Robot specialist Boston Dynamics has just received a contract from the U.S. Defense Department’s DARPA agency to develop two new robots. Atlas, a humanoid bot, will “climb and maneuver in rough terrain [with] human-like agility,” while Cheetah, a felinoid bot, will “sprint faster than a human, corner like a race car, and start and stop on a dime,” says the company.
According to Boston Dynamics, “Atlas will take the shape of a human being, with a torso, two legs, and two arms. It will move through difficult terrain using human-like behavior: sometimes walking upright as a biped, sometimes turning sideways to squeeze through narrow passages, and sometimes, when the terrain gets its nastiest, using its hands for extra support and balance.”
Petman, a forerunner of Atlas
Atlas reportedly will incorporate technology from the company’s existing “Petman” humanoid robot prototype, which is pictured above and is seen in motion below.
Boston Dynamics says Cheetah will feature “four legs, a flexible spine, an articulated head/neck, and possibly a tail. It will run fast: faster than any existing legged robot and faster than the fastest human runners. In addition to top speed, the Cheetah robot will be designed to make tight turns so it can zigzag to chase or evade, and it will accelerate rapidly, starting and stopping on a dime.”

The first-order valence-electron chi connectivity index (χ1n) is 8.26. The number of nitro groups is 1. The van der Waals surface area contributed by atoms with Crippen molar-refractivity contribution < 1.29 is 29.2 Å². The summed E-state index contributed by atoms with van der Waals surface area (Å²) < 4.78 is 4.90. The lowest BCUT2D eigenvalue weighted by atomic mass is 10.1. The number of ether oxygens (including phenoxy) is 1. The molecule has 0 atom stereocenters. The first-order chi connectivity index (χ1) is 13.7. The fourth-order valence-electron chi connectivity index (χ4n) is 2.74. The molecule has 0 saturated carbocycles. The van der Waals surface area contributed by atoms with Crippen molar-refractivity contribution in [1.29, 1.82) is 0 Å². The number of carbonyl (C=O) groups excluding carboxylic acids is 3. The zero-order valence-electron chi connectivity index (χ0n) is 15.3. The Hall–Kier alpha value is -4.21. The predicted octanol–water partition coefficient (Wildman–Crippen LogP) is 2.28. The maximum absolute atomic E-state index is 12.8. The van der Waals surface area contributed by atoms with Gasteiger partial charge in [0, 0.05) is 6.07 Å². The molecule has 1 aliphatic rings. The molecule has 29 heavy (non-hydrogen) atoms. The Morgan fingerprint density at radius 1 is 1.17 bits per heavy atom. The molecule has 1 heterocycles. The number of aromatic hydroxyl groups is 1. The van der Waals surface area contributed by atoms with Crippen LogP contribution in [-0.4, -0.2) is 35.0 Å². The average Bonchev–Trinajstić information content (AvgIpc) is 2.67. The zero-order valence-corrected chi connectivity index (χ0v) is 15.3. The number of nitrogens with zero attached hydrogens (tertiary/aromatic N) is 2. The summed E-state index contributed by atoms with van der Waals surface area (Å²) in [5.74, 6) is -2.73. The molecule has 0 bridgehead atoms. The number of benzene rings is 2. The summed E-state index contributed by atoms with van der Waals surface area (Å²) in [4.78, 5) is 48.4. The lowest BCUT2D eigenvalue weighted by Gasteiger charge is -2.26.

Cheetah is supposed to be able to outrun humans
The company says both Atlas and Cheetah will feature “dynamic agility,” whereby the system’s momentum is used to enhance mobility and overcome obstacles. “The robots will use momentum to bridge gaps, throwing or swinging themselves from one set of hand/foot holds to the next.”
“Unlike Honda’s Asimo and most other humanoid robots you’ve seen, Atlas will walk like a man, using a heel-to-toe walking motion, long strides and dynamic transfer of weight on each step,” explains Rob Playter, the company’s VP of engineering. “We have already achieved some advanced behavior in Petman, an anthropomorphic robot we developed for the Army, so Atlas will start out with a leg up on the problem by leveraging the Petman results.”
“For these programs to succeed we must develop robot hardware and software with the speed, flexibility and strength of athletes, and a more fundamental understanding of how legs work,” adds company president Marc Raibert.
Am I the only one who’s creeped out by this, or is it just that I’ve been watching too much Battlestar Galactica on my Roku box lately?
For more information, visit the Boston Dymanics website.